I suggest that creation itself gives us a gateway.   In every moment of our lives, a silent, invisible miracle of exchange is taking place.   We breathe out the air that our bodies no longer need, which is mainly carbon dioxide, a waste product for us but the very thing that the green leaves on the trees and plants need to produce their own energy.   So they receive our carbon dioxide and, through the process of photosynthesis, produce not only their own life energy, but also oxygen—a waste product for them but the very thing we need to live.   Whenever I stop my busyness for a few moments to look around me, I am amazed at this arrangement and it makes me think of prayer.

So perhaps a good way to open our hearts up to the gift of contemplation is simply to become still, and, quite literally, to breathe out our waste—all that clogs us and deadens us—and to breathe in God’s renewing life, as we breathe in the fresh oxygen that the plants have made for us.   This simple, deliberate breathing exercise can become something like what the French peasant was doing as he looked at God and God looked at him.   We are becoming aware of the mysterious exchange of life between ourselves and God.   And there is no reason that any period of quiet might not become prayer of this kind.

There may be other creatures who can help you cross the threshold of contemplation. If there is a baby in the family, try simply holding her in your arms as she sleeps and letting God hold both of you in his.   Nothing more.   No deep thoughts.   No search for meaning.   Just be there.

A cat (if you are not allergic to them!) can also be a great aid to prayer.   My own cat loves to sleep round my neck.   At first I found this disturbing but when he has settled into a particular hollow (perhaps where he can feel my pulse), he will lie there, quite still, just purring deeply, until he falls asleep and the purring ceases.   When he does this, I let myself find a hollow close to God’s pulse and let my own prayer become just a sleepy purr and then the silence of content.   Or you might discover prayer on a park bench.   The other day I was in Hyde Park and I spent a few minutes listening to the deep-throated cooing of the pigeons. I wanted to join them because, in their way, they were engaged in contemplative prayer, simply expressing, in this peaceful murmur, the song of their beings.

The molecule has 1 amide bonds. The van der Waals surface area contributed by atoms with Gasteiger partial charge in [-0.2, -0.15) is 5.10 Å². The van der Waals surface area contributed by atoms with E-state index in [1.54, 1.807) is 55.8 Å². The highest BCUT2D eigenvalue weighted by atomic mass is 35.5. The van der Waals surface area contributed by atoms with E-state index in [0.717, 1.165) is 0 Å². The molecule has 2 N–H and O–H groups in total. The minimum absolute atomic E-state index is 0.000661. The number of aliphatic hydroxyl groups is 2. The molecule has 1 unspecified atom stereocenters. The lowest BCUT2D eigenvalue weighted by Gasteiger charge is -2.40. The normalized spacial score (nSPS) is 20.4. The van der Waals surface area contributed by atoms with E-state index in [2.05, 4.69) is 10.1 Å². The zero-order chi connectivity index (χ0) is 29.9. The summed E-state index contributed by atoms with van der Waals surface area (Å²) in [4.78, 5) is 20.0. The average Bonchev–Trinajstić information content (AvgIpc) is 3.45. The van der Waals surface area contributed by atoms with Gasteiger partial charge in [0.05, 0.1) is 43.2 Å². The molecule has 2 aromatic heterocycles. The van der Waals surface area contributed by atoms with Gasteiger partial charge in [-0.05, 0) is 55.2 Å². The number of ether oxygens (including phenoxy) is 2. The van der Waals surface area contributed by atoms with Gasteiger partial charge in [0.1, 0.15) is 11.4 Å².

In your own home, prayer awaits you in the opening of a flower, the rising of your bread dough, or the steady, imperceptible development of a child.   Spend time in silence, aware of the wonder that is being unfolded in your cakes and your children, your houseplants or your garden.   For this is the essence of contemplative prayer—simple awareness, allowing God to be God, without trying to put the limitations of shape or meaning around him.

Contemplation, like all prayer, is pure gift and not anything we can achieve.   It happens when prayer becomes, wholly and utterly, the flow of God’s grace, transforming the land it flows through, like Ezekiel’s stream.   Or it happens when we lose consciousness of our own part in it and become simply receptors and carriers of grace.   It happens when we realise that our transformation depends on nothing but God’s grace and love, and, like the chrysalis, let go of all activity to try to achieve our own redemption.

When we try to describe it, we fail, for it lies beyond the world of words.   We can open our hearts to it by the practice of awareness but we cannot bring it about, any more than we can force a flower to open or an egg to hatch.   And in our silent, trustful waiting, we are acknowledging that God is God, the source and the destination, the means and the end of all our prayer, whatever form it may take.